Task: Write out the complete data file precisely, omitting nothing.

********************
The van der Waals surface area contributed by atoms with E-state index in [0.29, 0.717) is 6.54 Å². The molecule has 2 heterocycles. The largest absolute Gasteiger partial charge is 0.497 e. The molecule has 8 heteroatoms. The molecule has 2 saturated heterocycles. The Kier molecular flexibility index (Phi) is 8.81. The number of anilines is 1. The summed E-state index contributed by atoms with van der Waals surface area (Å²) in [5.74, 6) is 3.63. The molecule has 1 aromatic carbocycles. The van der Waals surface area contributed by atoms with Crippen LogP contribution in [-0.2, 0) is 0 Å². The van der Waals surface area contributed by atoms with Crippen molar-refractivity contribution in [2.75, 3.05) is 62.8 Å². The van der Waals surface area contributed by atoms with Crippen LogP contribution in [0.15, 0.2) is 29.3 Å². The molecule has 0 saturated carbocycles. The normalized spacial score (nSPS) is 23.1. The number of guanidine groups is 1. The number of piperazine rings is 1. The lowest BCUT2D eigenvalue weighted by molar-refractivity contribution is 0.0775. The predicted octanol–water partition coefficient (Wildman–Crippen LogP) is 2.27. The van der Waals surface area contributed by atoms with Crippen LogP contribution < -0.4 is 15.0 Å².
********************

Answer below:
The van der Waals surface area contributed by atoms with E-state index in [0.29, 0.717) is 6.54 Å². The molecule has 2 heterocycles. The largest absolute Gasteiger partial charge is 0.497 e. The molecule has 8 heteroatoms. The molecule has 2 saturated heterocycles. The Kier molecular flexibility index (Phi) is 8.81. The number of anilines is 1. The summed E-state index contributed by atoms with van der Waals surface area (Å²) in [5.74, 6) is 3.63. The molecule has 1 aromatic carbocycles. The van der Waals surface area contributed by atoms with Crippen LogP contribution in [-0.2, 0) is 0 Å². The van der Waals surface area contributed by atoms with Crippen molar-refractivity contribution in [2.75, 3.05) is 62.8 Å². The van der Waals surface area contributed by atoms with Crippen LogP contribution in [0.15, 0.2) is 29.3 Å². The molecule has 0 saturated carbocycles. The normalized spacial score (nSPS) is 23.1. The number of guanidine groups is 1. The number of piperazine rings is 1. The lowest BCUT2D eigenvalue weighted by molar-refractivity contribution is 0.0775. The predicted octanol–water partition coefficient (Wildman–Crippen LogP) is 2.27. The van der Waals surface area contributed by atoms with Crippen LogP contribution < -0.4 is 15.0 Å².